As this threat evolves, van der Walt proposes a new term: cyber extortion (or Cy-X). He says this better encapsulates the history, current form, and potential future of this crime wave, as well as making the distinction between extortion as the crime and ransomware as the tool used to commit it.
2. Zero trust
Zero trust describes a “trust nothing by default” approach to securing users and devices. It has become one of the biggest marketing buzz terms of the last few years, exacerbated by the mass shift to remote working and subsequent need for more effective methods of security for remote network access. However, for Quentyn Taylor, director of information security at Canon Europe, the term zero trust is too amorphous. “It’s impossible to know if you’ve actually reached it, and indeed I don’t believe anyone has or could do. What annoys me an awful lot about the concept is that a lot of people talk about it as if it’s new, when in reality we’ve been talking about deperimeterization for years. Zero trust is just a new marketing term for what we’ve been attempting to do for a long time.”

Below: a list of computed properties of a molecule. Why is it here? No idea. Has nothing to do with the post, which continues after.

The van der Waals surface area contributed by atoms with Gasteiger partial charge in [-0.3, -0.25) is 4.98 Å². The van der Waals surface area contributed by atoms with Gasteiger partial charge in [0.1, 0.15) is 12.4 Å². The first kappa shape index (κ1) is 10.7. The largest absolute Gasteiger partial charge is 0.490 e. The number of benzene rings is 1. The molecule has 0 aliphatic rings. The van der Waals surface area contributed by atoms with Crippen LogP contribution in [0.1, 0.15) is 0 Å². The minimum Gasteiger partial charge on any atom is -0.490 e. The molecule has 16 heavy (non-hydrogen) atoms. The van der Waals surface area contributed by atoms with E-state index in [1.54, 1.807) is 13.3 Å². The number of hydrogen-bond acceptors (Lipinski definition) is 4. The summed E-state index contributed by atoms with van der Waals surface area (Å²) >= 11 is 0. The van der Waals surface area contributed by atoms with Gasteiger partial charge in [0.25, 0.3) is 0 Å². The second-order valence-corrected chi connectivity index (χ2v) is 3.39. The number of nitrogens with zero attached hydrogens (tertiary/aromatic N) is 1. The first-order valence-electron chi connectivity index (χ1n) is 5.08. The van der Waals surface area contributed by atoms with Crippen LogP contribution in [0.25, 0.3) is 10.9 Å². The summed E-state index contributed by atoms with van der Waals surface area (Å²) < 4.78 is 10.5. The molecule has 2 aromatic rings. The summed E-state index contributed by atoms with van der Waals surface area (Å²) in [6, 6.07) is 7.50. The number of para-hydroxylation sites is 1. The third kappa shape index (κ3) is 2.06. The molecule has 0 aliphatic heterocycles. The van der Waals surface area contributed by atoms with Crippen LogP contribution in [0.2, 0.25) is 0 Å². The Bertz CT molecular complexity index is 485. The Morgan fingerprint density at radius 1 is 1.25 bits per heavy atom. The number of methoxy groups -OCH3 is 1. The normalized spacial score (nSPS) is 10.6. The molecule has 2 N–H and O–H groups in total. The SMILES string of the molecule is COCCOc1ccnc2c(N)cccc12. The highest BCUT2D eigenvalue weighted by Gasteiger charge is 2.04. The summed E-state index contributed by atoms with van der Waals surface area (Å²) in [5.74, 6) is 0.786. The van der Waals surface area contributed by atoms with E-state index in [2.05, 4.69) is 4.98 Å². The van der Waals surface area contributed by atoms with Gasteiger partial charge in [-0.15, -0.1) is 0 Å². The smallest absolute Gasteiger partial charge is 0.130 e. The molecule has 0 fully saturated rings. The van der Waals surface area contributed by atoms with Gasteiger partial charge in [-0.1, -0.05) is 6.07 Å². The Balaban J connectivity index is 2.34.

Paul Baird, CTSO UK at Qualys, agrees, adding that zero trust is fine as a concept, but as a buzzword, it is overused and under-delivered. “It is constantly used out of context, which has just created confusion within those that are responsible for implementing it. Zero trust is an ideology covering people, process, and technology. It is not a product that you can just buy off the shelf.”
3. Whitelist and blacklist
The terms whitelist and blacklist date back to the some of the earliest days of cybersecurity. Associating “white” with good, safe, or permitted, and “black” with bad, dangerous, or forbidden, the phrases are still commonly applied to allow or deny use or access relating to various elements including passwords, applications, and controls.